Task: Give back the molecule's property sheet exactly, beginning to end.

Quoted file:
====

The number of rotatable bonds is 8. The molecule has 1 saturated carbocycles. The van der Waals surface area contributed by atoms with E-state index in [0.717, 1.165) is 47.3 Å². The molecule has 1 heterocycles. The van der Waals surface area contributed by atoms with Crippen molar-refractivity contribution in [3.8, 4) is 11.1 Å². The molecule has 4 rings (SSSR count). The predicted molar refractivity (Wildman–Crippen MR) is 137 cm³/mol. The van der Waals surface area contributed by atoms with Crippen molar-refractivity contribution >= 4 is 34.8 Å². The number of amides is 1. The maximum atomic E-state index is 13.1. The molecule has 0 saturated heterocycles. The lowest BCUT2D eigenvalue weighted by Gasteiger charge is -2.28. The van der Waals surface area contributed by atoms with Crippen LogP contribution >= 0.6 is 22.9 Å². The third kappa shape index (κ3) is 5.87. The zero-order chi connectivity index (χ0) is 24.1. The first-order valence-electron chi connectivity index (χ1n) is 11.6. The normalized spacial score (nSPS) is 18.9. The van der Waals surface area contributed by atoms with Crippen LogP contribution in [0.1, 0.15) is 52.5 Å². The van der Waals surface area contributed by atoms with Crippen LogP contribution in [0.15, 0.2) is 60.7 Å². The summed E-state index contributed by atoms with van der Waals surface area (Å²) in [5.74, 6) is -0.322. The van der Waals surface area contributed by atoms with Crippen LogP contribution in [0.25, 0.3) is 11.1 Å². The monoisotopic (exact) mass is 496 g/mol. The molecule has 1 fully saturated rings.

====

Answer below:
The number of rotatable bonds is 8. The molecule has 1 saturated carbocycles. The van der Waals surface area contributed by atoms with E-state index in [0.717, 1.165) is 47.3 Å². The molecule has 1 heterocycles. The van der Waals surface area contributed by atoms with Crippen molar-refractivity contribution in [3.8, 4) is 11.1 Å². The molecule has 4 rings (SSSR count). The predicted molar refractivity (Wildman–Crippen MR) is 137 cm³/mol. The van der Waals surface area contributed by atoms with Crippen molar-refractivity contribution >= 4 is 34.8 Å². The number of amides is 1. The maximum atomic E-state index is 13.1. The molecule has 0 saturated heterocycles. The lowest BCUT2D eigenvalue weighted by Gasteiger charge is -2.28. The van der Waals surface area contributed by atoms with Crippen LogP contribution >= 0.6 is 22.9 Å². The third kappa shape index (κ3) is 5.87. The zero-order chi connectivity index (χ0) is 24.1. The first-order valence-electron chi connectivity index (χ1n) is 11.6. The normalized spacial score (nSPS) is 18.9. The van der Waals surface area contributed by atoms with Crippen LogP contribution in [0.1, 0.15) is 52.5 Å². The van der Waals surface area contributed by atoms with Crippen LogP contribution in [0.15, 0.2) is 60.7 Å². The summed E-state index contributed by atoms with van der Waals surface area (Å²) in [5.74, 6) is -0.322. The van der Waals surface area contributed by atoms with Crippen LogP contribution in [0.25, 0.3) is 11.1 Å². The monoisotopic (exact) mass is 496 g/mol. The molecule has 1 fully saturated rings.